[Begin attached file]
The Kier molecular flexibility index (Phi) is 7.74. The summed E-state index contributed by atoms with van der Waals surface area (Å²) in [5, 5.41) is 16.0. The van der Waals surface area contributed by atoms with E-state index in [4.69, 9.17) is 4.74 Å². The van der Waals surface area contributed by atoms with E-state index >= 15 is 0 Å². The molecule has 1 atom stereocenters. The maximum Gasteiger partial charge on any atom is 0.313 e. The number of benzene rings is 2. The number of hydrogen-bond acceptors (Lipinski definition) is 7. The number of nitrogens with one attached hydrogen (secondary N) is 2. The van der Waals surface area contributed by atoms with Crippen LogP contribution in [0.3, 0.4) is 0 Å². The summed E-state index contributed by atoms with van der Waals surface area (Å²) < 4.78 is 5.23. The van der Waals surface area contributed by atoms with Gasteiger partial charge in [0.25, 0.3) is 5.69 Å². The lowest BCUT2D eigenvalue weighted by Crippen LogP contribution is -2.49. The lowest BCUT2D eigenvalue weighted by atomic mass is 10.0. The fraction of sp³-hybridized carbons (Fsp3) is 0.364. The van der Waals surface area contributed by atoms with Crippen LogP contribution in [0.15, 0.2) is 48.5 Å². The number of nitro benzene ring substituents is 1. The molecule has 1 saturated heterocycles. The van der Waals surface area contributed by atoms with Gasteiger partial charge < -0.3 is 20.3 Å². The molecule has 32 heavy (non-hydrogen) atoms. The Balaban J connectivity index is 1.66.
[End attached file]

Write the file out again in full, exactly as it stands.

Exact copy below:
The Kier molecular flexibility index (Phi) is 7.74. The summed E-state index contributed by atoms with van der Waals surface area (Å²) in [5, 5.41) is 16.0. The van der Waals surface area contributed by atoms with E-state index in [4.69, 9.17) is 4.74 Å². The van der Waals surface area contributed by atoms with E-state index >= 15 is 0 Å². The molecule has 1 atom stereocenters. The maximum Gasteiger partial charge on any atom is 0.313 e. The number of benzene rings is 2. The number of hydrogen-bond acceptors (Lipinski definition) is 7. The number of nitrogens with one attached hydrogen (secondary N) is 2. The van der Waals surface area contributed by atoms with Crippen LogP contribution in [0.3, 0.4) is 0 Å². The summed E-state index contributed by atoms with van der Waals surface area (Å²) < 4.78 is 5.23. The van der Waals surface area contributed by atoms with Gasteiger partial charge in [0.25, 0.3) is 5.69 Å². The lowest BCUT2D eigenvalue weighted by Crippen LogP contribution is -2.49. The lowest BCUT2D eigenvalue weighted by atomic mass is 10.0. The fraction of sp³-hybridized carbons (Fsp3) is 0.364. The van der Waals surface area contributed by atoms with Crippen LogP contribution in [0.15, 0.2) is 48.5 Å². The number of nitro benzene ring substituents is 1. The molecule has 1 saturated heterocycles. The van der Waals surface area contributed by atoms with Gasteiger partial charge < -0.3 is 20.3 Å². The molecule has 32 heavy (non-hydrogen) atoms. The Balaban J connectivity index is 1.66.